Fringe comedy reviews: Peter Buckley Hill and Some Comedians | Alex Farrow | Will Mars | Sameer Katz

There is still some proper stand-up comedy on offer this year, if you know where to look
Comedian Peter Buckley HillComedian Peter Buckley Hill
Comedian Peter Buckley Hill

As we might have said on Sesame Street, “this year's comedy on the Fringe has been brought to you by the letters W, I and P”. Sadly, while theatre performers, dancers, musicians and even sketch and burlesque entertainers alike seem to have found the time and energy to “progress” to a point where they have no shame in asking an audience to pay for and applaud their shows, stand up comics, in very many cases, have not. Interestingly, few of those offering us the chance to watch them 'progress' would seem to have an interest in progressing very far, as, generally, they are only coming up for a couple of nights.

Happily, among the acres of pop up bars and food trucks there is still a more than decent Fringe comedy experience to be had. (Which reminds me : does anyone know what the maximum permitted ratio of pop up bars and food-trucks to actual performances is before an organising body can legally no longer call it an Arts Festival? But I digress.)

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I have almost reached peak despair for things Fringily Comedic when I arrive at the Canon's Gait and am wrapped in the old muggy embrace of body heat, beer and laughter. The basement venue is flooded, we are told, and so Peter Buckley Hill and Some Comedians (*****) have moved upstairs into the main bar. Some here, obviously, have just come in for a pint, only to find themselves drawn into the very heart of the Free Fringe, and I shall always treasure the sight of three young guys with statement hair attempting to 'make a noise like a cusp'. You do not often see a Comedy Damascus Road Experience, but I think I did. PBH's Greatest Hits offer as much silly joy as they always have (Adolf still loves Eva btw) and he is a supreme MC. The 'Some Comedians' are, generally, marvellous, moreish and hilariously idiosyncratic.

Tom Little is a huge talent. Watermelon, crisps and Metallica become the unlikely stuff of comedic glory. Tom is perplexed by just about everything and almost tipped over the edge by Family Fortunes and you would give him a great big hug and tell him you didn't expect him to be a squirrel, were you not laughing far too much to do so.

If Flanders and Swan had ever got filthy they might well have produced something much like Luke Meredith. He is a class act, with a penchant for daleks, BDSM, drinking and generalised, top-drawer rudery. He also has a tiny ukulele and really knows how to use it.

Sam Dodgshon is 22 and has recently discovered his own mortality. His comedy is dark and brilliant - DNR directives might not sound funny but Dodgshon and his grandmother make them the stuff of body-shaking laughter - and the thought that there are comedy minds like his and Little's around is very exciting. Sam is part of University College London's latest troupe but if you see his name on a mixed bill anywhere, G0.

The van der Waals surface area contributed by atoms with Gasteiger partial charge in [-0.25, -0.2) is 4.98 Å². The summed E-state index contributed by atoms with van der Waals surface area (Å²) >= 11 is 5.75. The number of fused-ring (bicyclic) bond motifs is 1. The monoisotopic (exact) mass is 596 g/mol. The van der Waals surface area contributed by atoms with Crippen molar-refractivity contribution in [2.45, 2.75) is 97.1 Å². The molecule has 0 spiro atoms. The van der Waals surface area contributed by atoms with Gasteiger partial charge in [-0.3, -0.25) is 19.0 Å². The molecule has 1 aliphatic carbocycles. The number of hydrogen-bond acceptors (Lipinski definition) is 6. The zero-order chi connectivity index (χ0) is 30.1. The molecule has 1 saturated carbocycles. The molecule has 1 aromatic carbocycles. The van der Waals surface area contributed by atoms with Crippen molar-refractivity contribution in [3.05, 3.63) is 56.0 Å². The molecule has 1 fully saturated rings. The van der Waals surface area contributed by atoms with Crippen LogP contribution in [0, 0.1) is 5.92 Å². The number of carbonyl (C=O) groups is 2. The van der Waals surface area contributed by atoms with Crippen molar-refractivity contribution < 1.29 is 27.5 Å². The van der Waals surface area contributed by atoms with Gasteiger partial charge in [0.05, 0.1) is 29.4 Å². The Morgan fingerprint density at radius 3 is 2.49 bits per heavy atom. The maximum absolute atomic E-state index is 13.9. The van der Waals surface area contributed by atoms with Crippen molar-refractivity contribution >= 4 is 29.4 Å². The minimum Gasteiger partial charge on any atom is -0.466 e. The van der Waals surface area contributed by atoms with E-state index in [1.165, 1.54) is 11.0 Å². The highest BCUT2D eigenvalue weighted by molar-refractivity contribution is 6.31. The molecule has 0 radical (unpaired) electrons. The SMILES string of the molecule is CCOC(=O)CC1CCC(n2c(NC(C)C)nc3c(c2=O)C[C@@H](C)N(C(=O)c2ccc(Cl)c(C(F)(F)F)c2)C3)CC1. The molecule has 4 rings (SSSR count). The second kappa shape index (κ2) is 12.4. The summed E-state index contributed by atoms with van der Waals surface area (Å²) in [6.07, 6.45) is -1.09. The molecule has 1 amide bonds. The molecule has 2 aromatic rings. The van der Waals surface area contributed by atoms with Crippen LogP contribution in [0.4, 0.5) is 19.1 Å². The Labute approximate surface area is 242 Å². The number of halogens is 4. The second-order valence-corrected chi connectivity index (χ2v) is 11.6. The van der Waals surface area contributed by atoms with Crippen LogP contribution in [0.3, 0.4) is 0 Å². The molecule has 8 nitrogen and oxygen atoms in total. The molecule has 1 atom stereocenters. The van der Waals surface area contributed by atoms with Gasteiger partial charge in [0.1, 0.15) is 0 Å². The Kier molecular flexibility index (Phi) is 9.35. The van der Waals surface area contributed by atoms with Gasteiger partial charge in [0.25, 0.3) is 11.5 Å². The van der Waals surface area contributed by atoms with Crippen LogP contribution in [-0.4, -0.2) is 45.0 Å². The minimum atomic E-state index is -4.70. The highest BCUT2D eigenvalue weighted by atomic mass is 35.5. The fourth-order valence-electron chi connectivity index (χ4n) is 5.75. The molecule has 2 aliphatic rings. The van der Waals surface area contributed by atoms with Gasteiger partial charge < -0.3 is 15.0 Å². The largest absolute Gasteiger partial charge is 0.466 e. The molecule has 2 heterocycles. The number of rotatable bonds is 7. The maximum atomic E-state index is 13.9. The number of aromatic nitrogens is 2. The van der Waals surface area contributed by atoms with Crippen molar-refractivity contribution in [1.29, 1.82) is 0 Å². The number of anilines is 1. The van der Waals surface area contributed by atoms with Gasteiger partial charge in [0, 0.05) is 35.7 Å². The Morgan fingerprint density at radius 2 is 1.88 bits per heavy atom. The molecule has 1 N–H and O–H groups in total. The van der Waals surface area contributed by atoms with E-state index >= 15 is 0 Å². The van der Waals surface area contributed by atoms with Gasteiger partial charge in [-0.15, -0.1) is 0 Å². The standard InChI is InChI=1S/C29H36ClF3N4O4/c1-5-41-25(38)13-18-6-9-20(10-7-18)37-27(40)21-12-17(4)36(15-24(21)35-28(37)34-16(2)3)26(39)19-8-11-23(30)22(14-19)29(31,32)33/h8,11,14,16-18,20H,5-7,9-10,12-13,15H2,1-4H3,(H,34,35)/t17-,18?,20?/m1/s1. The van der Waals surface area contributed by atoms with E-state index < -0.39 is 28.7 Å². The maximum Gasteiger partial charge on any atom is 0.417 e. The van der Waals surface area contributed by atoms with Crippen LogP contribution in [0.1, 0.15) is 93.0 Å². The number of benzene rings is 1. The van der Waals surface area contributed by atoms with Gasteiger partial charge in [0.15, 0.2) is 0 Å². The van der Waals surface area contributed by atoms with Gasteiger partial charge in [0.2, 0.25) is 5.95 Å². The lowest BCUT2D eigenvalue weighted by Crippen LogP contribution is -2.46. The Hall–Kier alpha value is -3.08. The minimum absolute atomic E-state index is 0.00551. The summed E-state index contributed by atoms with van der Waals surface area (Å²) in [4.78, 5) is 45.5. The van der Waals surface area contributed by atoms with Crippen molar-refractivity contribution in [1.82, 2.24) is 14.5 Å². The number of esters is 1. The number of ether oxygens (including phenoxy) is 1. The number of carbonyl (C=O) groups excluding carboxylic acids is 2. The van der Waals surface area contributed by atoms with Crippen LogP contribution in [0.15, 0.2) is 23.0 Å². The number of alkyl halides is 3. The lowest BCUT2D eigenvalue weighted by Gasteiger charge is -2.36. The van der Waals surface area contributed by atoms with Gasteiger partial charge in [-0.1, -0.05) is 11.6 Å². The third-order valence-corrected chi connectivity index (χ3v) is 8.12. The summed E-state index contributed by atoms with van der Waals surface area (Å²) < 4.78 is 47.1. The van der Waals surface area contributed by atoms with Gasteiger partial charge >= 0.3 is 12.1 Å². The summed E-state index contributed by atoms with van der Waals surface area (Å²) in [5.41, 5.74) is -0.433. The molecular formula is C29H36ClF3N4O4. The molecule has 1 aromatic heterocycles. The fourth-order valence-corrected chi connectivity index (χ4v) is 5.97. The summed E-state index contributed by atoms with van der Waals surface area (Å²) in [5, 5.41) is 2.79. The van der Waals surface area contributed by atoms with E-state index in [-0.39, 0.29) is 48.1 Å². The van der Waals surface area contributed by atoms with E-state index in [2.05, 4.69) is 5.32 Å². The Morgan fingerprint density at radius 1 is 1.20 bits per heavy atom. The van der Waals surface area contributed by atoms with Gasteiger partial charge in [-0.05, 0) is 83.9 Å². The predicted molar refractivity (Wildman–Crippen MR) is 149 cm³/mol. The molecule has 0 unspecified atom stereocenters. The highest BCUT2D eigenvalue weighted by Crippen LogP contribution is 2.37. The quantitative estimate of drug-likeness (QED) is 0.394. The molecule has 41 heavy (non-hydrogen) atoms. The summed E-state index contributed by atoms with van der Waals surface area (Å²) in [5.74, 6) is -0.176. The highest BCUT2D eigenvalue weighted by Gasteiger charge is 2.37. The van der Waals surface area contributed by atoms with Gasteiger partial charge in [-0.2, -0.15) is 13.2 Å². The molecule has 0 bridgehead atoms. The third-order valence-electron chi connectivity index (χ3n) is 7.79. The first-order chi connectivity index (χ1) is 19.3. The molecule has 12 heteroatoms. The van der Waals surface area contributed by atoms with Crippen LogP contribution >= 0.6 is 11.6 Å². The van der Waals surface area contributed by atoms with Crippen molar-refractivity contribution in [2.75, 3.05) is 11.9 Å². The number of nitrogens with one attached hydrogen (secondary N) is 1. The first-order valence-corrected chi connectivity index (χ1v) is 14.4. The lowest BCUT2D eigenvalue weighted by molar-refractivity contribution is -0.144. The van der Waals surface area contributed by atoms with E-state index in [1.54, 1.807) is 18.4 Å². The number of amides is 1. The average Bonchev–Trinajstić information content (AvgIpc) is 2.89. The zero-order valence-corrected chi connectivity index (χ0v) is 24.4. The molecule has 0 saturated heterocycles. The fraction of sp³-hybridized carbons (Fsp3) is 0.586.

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In the basement at 32Below, Alex Farrow (*****) has created what one might call a Mary Poppins of a show. His Philosophy Pig is practically perfect in every way. Fans of Cardi B may disagree. JS Mill, Nagal, Nietzche and Schrodinger all make an appearance in this endlessly delightful, funny hour. As do crabs, morn' horn, 30 minute orgasms, classical masturbation humour, and bats. Lots and lots of bats. Farrow himself is like a non irritating Jack Whitehall crossed with Rob Newman and his Pig is hilarious, silly, rude, clever, personal, political and thought provoking. Then a bit silly again. And they say men can't multi-task. Also, you may never eat cake again. Go.

Will Mars (****) is another smart comic. And – joy of joys – his show My Life's A Joke! is a fearsome comedy creation, delivered gently and comfortably with the gag rate of a one liner show and the narrative line and personal revelation of an autobiographical comedy hour. Mars also has the comic skills to handle genuine audience interaction and throw in a bit of politics. This has to be the apotheosis of one liner comedy. And what I see is only the fourth show Mars has done. Go.

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Sameer Katz's God Loves Irony (***) might disappoint God. There is not a huge amount of ironic material. Perhapes that itself is the irony. It is, in any case, a laugh-packed way to spend an hour. Katz is a Californian and has all the ease and confidence that tends to come with that. This is a laid back, wide ranging show with laughter coming from airplane exit seats, babies in buggies, broken dogs, and some properly fresh-feeling funny about new showers and tattoos. This is an hour to relax and enjoy. It is well crafted, intelligent stuff. A little, as I look back, like clicking on ‘I Feel Lucky’ on a comedy Google search. But where none of the results is just rubbish. Eventually, we get irony. By which time I have laughed so much I am not bothered. Which is ironic.

Peter Buckley Hill and Some Comedians. Alex Farrow: Philosophy Pig, Laughing Horse @ 32 Below, until 29 August. Will Mars: My Life's A Joke!, Laughing Horse @ the Counting House, until 29 August (except 23 and 24 August). Sameer Katz: God Loves Irony, Laughing Horse @ the Counting House, until 29 August.

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